The internet is a wealth of information, ripe for the taking. If you can find it, that is. With search engines like Google and Bing make finding the information pretty easily. But have you ever found yourself typing question after question into the Search box and coming up empty-handed? You try wording your search a bit differently each time, but you just can’t seem to crack the code! I have some tips that will help you master your searches and find what you are looking for in no time. With these tips, you can become a Google Ninja. This article will focus on Google’s search engine specifically. What can you do to maximize your chances of finding the information you need quickly and painlessly?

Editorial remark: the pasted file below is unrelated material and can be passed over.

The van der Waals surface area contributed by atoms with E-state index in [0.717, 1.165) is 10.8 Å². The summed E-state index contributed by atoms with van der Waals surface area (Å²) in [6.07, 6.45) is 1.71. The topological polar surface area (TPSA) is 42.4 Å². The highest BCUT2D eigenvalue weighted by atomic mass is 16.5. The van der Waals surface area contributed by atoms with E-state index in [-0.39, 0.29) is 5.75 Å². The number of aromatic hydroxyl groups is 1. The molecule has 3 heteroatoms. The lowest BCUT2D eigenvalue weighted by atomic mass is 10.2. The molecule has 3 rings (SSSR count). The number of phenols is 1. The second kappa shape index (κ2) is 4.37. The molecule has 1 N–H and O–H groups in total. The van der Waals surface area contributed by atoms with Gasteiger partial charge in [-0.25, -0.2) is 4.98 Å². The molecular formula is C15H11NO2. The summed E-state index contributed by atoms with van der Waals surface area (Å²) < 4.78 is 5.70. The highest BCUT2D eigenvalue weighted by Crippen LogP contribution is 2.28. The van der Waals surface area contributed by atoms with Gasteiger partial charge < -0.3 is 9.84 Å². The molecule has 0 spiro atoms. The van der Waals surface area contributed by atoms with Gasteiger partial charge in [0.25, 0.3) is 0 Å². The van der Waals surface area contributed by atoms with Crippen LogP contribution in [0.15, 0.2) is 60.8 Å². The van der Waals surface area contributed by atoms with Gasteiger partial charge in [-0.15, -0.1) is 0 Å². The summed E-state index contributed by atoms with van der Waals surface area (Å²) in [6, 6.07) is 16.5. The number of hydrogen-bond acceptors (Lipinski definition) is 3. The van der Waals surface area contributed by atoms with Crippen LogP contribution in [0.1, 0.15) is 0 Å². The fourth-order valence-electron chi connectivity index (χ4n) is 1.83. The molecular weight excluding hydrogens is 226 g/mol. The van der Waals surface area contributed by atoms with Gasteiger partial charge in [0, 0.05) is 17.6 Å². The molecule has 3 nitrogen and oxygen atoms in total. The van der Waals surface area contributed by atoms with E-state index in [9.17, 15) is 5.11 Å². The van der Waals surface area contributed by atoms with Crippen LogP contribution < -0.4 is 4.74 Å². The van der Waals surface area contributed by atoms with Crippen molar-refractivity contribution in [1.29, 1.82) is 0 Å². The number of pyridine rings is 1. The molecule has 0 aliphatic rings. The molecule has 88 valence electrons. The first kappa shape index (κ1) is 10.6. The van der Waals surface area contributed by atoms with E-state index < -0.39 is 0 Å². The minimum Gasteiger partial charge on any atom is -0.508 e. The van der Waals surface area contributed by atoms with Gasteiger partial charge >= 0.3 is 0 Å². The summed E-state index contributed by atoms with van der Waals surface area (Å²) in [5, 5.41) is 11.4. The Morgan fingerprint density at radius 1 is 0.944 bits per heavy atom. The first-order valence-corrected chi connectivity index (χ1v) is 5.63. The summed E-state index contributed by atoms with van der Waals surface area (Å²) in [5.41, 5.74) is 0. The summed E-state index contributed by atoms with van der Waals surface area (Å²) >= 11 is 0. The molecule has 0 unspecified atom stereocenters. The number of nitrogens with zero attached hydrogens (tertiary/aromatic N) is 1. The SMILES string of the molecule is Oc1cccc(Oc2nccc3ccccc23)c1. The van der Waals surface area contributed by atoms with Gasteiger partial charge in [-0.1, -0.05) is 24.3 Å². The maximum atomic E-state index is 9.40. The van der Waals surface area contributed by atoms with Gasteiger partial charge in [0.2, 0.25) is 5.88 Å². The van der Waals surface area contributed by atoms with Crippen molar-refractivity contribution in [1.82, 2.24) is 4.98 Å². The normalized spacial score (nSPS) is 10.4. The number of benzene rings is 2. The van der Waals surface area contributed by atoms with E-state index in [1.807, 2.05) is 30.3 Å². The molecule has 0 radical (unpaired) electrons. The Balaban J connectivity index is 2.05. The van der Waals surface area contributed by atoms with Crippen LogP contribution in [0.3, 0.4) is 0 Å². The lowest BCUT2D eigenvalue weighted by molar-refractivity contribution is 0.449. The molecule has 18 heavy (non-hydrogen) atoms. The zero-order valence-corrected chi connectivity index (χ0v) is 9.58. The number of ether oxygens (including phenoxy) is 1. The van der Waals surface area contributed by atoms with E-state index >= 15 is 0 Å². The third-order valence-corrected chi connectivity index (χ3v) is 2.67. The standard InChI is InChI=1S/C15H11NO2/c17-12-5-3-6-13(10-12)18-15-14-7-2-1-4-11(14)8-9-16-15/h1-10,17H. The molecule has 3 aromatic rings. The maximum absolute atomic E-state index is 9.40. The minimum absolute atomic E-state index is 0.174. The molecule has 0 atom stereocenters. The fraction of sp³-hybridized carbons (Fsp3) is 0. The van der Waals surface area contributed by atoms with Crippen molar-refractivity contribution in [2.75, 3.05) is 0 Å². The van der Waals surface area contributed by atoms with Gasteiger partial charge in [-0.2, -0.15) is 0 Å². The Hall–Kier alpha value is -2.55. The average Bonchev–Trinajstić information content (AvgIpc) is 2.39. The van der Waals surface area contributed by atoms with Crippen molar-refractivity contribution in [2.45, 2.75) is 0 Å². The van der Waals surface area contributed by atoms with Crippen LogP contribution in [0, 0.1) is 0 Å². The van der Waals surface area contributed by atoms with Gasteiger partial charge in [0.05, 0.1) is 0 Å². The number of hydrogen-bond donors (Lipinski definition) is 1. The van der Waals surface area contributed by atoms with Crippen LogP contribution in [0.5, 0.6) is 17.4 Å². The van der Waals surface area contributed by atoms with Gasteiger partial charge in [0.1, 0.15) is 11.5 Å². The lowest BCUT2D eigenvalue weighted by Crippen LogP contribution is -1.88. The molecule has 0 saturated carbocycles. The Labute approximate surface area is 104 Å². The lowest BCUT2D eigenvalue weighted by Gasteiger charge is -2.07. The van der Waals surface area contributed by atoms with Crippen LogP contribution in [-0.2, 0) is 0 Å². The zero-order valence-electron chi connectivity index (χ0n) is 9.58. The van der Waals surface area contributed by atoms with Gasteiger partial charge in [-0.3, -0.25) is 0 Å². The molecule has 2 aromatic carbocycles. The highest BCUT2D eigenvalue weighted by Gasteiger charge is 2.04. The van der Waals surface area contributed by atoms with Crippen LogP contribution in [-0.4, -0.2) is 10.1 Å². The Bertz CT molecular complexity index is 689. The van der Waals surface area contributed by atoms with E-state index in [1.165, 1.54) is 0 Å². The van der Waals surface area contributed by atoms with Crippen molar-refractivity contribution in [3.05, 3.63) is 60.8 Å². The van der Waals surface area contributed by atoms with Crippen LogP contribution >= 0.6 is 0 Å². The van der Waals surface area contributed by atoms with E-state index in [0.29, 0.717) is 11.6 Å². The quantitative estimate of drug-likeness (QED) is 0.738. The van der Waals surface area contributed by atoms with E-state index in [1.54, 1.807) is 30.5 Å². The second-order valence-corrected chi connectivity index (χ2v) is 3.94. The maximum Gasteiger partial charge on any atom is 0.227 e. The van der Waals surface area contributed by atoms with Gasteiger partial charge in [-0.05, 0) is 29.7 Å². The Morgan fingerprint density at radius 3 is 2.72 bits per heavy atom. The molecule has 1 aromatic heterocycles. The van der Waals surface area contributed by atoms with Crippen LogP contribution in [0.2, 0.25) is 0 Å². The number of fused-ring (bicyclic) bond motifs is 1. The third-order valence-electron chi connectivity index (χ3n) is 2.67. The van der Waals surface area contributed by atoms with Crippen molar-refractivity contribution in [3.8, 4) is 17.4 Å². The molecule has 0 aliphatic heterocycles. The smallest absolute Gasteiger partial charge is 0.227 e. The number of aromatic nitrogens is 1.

Use Quotation Marks to Find Exact Phases
Placing quotation marks around a search phrase will yield results for only those words in that exact order. This is helpful when searching for multiple word phrases. For example, if you searched for Cute Cat Video you would get results for pages that have all three of those words on them, even though they aren’t in that order and could be completely unrelated to what you want. If you search for “Cute Cat Video” instead, you force Google to only search for the words in that order and you can enjoy your cat videos.
Use a minus sign to exclude a word
Let’s say you want to search for Mustangs. You head to google and type in Mustangs AND you get nothing but car results, but you wanted horses. There are a few ways you can further refine your search. You could add a word to your search and try Mustang Horse but then you end up with results for cars and how much horsepower they have. So instead we can take a term out and search for Mustang -cars. Now Google will search for Mustangs and remove and results that also have the word car in them.